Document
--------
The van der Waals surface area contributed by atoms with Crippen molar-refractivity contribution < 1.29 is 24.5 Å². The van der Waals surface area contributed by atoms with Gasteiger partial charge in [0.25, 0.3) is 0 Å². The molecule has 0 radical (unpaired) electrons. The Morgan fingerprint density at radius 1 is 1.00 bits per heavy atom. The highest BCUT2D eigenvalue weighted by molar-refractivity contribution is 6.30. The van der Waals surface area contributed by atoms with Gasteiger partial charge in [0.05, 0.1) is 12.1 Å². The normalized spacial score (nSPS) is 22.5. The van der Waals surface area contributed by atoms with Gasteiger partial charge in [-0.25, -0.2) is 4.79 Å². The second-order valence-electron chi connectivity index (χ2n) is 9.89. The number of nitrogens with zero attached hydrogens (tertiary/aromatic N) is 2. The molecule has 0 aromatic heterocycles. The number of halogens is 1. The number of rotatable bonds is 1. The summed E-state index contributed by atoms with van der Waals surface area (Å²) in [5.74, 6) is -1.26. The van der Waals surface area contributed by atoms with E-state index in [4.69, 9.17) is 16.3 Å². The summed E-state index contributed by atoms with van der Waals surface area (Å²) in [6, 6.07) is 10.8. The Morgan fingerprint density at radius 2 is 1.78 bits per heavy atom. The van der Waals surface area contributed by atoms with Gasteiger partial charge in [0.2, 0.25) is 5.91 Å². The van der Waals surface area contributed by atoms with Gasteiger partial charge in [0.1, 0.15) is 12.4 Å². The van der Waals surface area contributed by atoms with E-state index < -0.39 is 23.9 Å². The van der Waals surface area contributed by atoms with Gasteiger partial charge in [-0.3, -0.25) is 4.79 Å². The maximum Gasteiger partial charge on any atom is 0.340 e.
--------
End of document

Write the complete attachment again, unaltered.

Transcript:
The van der Waals surface area contributed by atoms with Crippen molar-refractivity contribution < 1.29 is 24.5 Å². The van der Waals surface area contributed by atoms with Gasteiger partial charge in [0.25, 0.3) is 0 Å². The molecule has 0 radical (unpaired) electrons. The Morgan fingerprint density at radius 1 is 1.00 bits per heavy atom. The highest BCUT2D eigenvalue weighted by molar-refractivity contribution is 6.30. The van der Waals surface area contributed by atoms with Gasteiger partial charge in [0.05, 0.1) is 12.1 Å². The normalized spacial score (nSPS) is 22.5. The van der Waals surface area contributed by atoms with Gasteiger partial charge in [-0.25, -0.2) is 4.79 Å². The second-order valence-electron chi connectivity index (χ2n) is 9.89. The number of nitrogens with zero attached hydrogens (tertiary/aromatic N) is 2. The molecule has 0 aromatic heterocycles. The number of halogens is 1. The number of rotatable bonds is 1. The summed E-state index contributed by atoms with van der Waals surface area (Å²) in [5.74, 6) is -1.26. The van der Waals surface area contributed by atoms with E-state index in [4.69, 9.17) is 16.3 Å². The summed E-state index contributed by atoms with van der Waals surface area (Å²) in [6, 6.07) is 10.8. The Morgan fingerprint density at radius 2 is 1.78 bits per heavy atom. The van der Waals surface area contributed by atoms with Gasteiger partial charge in [0.2, 0.25) is 5.91 Å². The van der Waals surface area contributed by atoms with Gasteiger partial charge in [0.1, 0.15) is 12.4 Å². The van der Waals surface area contributed by atoms with E-state index < -0.39 is 23.9 Å². The van der Waals surface area contributed by atoms with Gasteiger partial charge in [-0.3, -0.25) is 4.79 Å². The maximum Gasteiger partial charge on any atom is 0.340 e.